Hello Larry â€“ Your recent response to Tony Kamin re â€œI just bought an 8700 last weekâ€ confirmed what I have learned over the past year with my 5700 â€“ I just hadnâ€™t articulated my thoughts like you have. I had been thinking that any good camera would work well (read â€œmost shots are greatâ€) on auto setting, but your comments eased my guilt feeling about not being able to achieve that state of nirvana with the 5700. After a year of almost daily use, Iâ€™m still learning how to use the controls when shooting in different situations (yes, the manual is well worn by now).
BTW, your Web site is super! Thanks,
I hate to put it this way, but â€œthe check is in the mailâ€ ($20). I encourage others to do the same.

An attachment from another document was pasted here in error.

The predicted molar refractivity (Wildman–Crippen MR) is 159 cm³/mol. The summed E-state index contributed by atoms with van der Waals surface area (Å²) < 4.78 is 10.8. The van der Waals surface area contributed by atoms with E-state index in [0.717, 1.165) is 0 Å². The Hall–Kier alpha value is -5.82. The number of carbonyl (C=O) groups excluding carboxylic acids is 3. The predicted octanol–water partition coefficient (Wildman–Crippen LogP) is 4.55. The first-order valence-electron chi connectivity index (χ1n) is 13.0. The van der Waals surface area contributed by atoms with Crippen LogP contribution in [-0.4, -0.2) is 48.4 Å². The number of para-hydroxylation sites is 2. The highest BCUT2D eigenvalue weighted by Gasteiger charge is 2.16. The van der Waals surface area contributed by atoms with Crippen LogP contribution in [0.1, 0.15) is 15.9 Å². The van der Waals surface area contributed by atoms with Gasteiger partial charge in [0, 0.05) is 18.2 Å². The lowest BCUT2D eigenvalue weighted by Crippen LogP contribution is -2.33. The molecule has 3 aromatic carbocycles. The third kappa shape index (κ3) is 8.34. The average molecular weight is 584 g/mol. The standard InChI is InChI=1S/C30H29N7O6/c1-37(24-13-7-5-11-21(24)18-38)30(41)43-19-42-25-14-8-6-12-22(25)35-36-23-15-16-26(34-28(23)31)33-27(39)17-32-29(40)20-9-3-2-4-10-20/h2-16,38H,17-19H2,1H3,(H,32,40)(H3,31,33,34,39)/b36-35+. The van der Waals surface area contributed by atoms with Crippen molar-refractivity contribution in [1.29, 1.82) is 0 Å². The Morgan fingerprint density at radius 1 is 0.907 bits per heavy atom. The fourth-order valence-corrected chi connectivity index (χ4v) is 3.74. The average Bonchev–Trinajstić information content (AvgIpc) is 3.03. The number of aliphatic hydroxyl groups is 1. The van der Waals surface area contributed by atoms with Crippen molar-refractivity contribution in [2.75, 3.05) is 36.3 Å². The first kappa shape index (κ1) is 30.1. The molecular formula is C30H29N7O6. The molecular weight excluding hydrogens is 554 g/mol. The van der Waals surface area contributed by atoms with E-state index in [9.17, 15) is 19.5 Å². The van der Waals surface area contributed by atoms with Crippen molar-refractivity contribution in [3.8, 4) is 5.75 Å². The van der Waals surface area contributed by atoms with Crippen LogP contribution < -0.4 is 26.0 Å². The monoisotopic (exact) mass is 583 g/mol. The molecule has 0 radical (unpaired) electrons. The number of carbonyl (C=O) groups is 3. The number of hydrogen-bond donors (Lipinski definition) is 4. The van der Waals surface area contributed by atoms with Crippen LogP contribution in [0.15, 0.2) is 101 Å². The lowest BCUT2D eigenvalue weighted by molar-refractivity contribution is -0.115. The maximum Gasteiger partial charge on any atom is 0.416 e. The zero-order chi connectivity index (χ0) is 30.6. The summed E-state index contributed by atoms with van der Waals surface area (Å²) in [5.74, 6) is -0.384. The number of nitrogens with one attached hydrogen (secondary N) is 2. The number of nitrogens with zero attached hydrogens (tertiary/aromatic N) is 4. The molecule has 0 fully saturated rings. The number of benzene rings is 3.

Learning any new medium on an amateur level or beyond is non-trivial. Whether you want to become a Sunday painter, a member of a music group or a stage or dance troupe, time and effort will be spent getting there. Learning photography is no more difficult than learning music and how to play an instrument well, but it is also no easier.
Just as a musician spends time through their whole life practicing, so does a photographer. The learning never ends - and that is a virtue. As long as there are always new ideas to conquer, the challenge - the interest - remains.
Growing up on a ranch far from cities, I recall photographing toys with a box Brownie and a close-up lens I begged for, using flashlights for studio lights before electicity reached us when I was age 12. After a very long career, I am still learning - daily!
Please, someone tell me how to reasonably use filters on the Coolpix 8700. There must be a better way than to apply 77mm filters to the end of the hood. It would seem that the filter should be as close to the lens as possible to reduce flare and distortion.